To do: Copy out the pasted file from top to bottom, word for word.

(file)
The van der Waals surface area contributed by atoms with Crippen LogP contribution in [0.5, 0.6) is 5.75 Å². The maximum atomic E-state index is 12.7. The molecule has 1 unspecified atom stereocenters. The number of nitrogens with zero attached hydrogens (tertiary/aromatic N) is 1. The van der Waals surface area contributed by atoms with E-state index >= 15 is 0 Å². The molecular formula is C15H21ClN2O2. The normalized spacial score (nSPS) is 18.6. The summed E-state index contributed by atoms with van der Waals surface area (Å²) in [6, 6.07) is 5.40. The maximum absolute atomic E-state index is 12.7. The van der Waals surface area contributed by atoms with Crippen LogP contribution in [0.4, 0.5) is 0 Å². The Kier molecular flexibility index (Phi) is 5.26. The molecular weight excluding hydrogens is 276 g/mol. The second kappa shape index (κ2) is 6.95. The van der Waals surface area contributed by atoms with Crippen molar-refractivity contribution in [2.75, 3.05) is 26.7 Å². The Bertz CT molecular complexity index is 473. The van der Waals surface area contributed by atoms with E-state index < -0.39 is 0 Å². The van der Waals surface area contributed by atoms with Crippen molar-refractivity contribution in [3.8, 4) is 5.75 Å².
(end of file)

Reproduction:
The van der Waals surface area contributed by atoms with Crippen LogP contribution in [0.5, 0.6) is 5.75 Å². The maximum atomic E-state index is 12.7. The molecule has 1 unspecified atom stereocenters. The number of nitrogens with zero attached hydrogens (tertiary/aromatic N) is 1. The van der Waals surface area contributed by atoms with E-state index >= 15 is 0 Å². The molecular formula is C15H21ClN2O2. The normalized spacial score (nSPS) is 18.6. The summed E-state index contributed by atoms with van der Waals surface area (Å²) in [6, 6.07) is 5.40. The maximum absolute atomic E-state index is 12.7. The van der Waals surface area contributed by atoms with Crippen LogP contribution in [0.4, 0.5) is 0 Å². The Kier molecular flexibility index (Phi) is 5.26. The molecular weight excluding hydrogens is 276 g/mol. The second kappa shape index (κ2) is 6.95. The van der Waals surface area contributed by atoms with Crippen molar-refractivity contribution in [2.75, 3.05) is 26.7 Å². The Bertz CT molecular complexity index is 473. The van der Waals surface area contributed by atoms with E-state index < -0.39 is 0 Å². The van der Waals surface area contributed by atoms with Crippen molar-refractivity contribution in [3.8, 4) is 5.75 Å².